The Scholarship Committee of The Manuscript Society is pleased to name Kyle Bond, a doctoral candidate in the Department of Religion at Princeton University, as the 2018 recipient of the Richard Maass Research Grant. Mr. Bond will use the $5,000 award for research in Japan in order to complete his dissertation, entitled “Illuminated in Dreams: The Practice of Asceticism and the Production of Revelatory Dreams in Early Medieval Japan.”
Bond will attend a workshop at Nagoya University on manuscripts embedded inside Buddhist statues. He will continue his research in Tokyo, studying dream records preserved by medieval Buddhist monks. Individuals of the period between 900 and 1400 made pilgrimages to religious shrines, hoping to stimulate dreams, which were then interpreted as sacred messages from deities. The influence of these recorded dreams was both secular and sacred, swaying court politics as well as leading to the formation of new monastic orders and temples.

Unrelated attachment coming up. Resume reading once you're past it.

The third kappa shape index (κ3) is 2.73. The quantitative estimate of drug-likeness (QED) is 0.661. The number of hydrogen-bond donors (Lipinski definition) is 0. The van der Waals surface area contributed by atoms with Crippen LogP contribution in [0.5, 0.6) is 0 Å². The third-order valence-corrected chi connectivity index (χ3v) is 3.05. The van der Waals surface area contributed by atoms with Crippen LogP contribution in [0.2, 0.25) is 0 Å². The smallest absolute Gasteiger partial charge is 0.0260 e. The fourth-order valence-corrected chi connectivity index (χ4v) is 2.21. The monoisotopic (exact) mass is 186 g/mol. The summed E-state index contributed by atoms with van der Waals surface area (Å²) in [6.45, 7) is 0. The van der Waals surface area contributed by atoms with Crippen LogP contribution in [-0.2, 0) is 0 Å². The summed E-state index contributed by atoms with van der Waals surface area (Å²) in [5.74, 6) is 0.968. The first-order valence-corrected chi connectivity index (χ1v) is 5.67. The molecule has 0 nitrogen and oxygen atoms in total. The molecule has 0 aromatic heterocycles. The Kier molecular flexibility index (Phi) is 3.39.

Kyle Bond has a BA from Seattle University, an MA from the University of Washington, as well as an MA in Asian Religions from Princeton. He joins a list of distinguished scholars who have received the Maass Grant, named in memory of Richard Maass, one of the founders of The Manuscript Society
Applicants must be pursuing a graduate degree at an accredited university that is an institutional member of The Manuscript Society and be recommended by at least two faculty advisors. The $5,000 grant is to be used for expenses related directly to research using original manuscripts.
Application acceptance for the 2018 Richard Maass Research Grant begins Decembers 1, 2018 with a deadline of February 14, 2019.